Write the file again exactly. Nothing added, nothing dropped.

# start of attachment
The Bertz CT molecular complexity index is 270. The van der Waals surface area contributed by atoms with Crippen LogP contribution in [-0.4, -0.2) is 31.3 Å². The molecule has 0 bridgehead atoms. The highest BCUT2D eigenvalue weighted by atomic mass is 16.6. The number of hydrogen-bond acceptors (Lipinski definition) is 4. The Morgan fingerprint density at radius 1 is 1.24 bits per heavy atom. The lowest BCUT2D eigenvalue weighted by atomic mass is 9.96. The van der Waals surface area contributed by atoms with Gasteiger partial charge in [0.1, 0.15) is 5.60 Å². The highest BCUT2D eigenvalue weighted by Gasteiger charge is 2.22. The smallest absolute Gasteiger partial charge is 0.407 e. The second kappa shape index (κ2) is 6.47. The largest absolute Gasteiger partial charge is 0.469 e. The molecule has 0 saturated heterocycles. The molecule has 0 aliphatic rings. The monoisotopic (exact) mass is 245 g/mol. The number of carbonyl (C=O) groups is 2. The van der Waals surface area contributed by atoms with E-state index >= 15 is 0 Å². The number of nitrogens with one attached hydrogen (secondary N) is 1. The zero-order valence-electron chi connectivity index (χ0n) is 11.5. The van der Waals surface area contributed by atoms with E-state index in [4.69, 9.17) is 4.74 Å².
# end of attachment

The Bertz CT molecular complexity index is 270. The van der Waals surface area contributed by atoms with Crippen LogP contribution in [-0.4, -0.2) is 31.3 Å². The molecule has 0 bridgehead atoms. The highest BCUT2D eigenvalue weighted by atomic mass is 16.6. The number of hydrogen-bond acceptors (Lipinski definition) is 4. The Morgan fingerprint density at radius 1 is 1.24 bits per heavy atom. The lowest BCUT2D eigenvalue weighted by atomic mass is 9.96. The van der Waals surface area contributed by atoms with Gasteiger partial charge in [0.1, 0.15) is 5.60 Å². The highest BCUT2D eigenvalue weighted by Gasteiger charge is 2.22. The smallest absolute Gasteiger partial charge is 0.407 e. The second kappa shape index (κ2) is 6.47. The largest absolute Gasteiger partial charge is 0.469 e. The molecule has 0 saturated heterocycles. The molecule has 0 aliphatic rings. The monoisotopic (exact) mass is 245 g/mol. The number of carbonyl (C=O) groups is 2. The van der Waals surface area contributed by atoms with E-state index >= 15 is 0 Å². The number of nitrogens with one attached hydrogen (secondary N) is 1. The zero-order valence-electron chi connectivity index (χ0n) is 11.5. The van der Waals surface area contributed by atoms with E-state index in [4.69, 9.17) is 4.74 Å².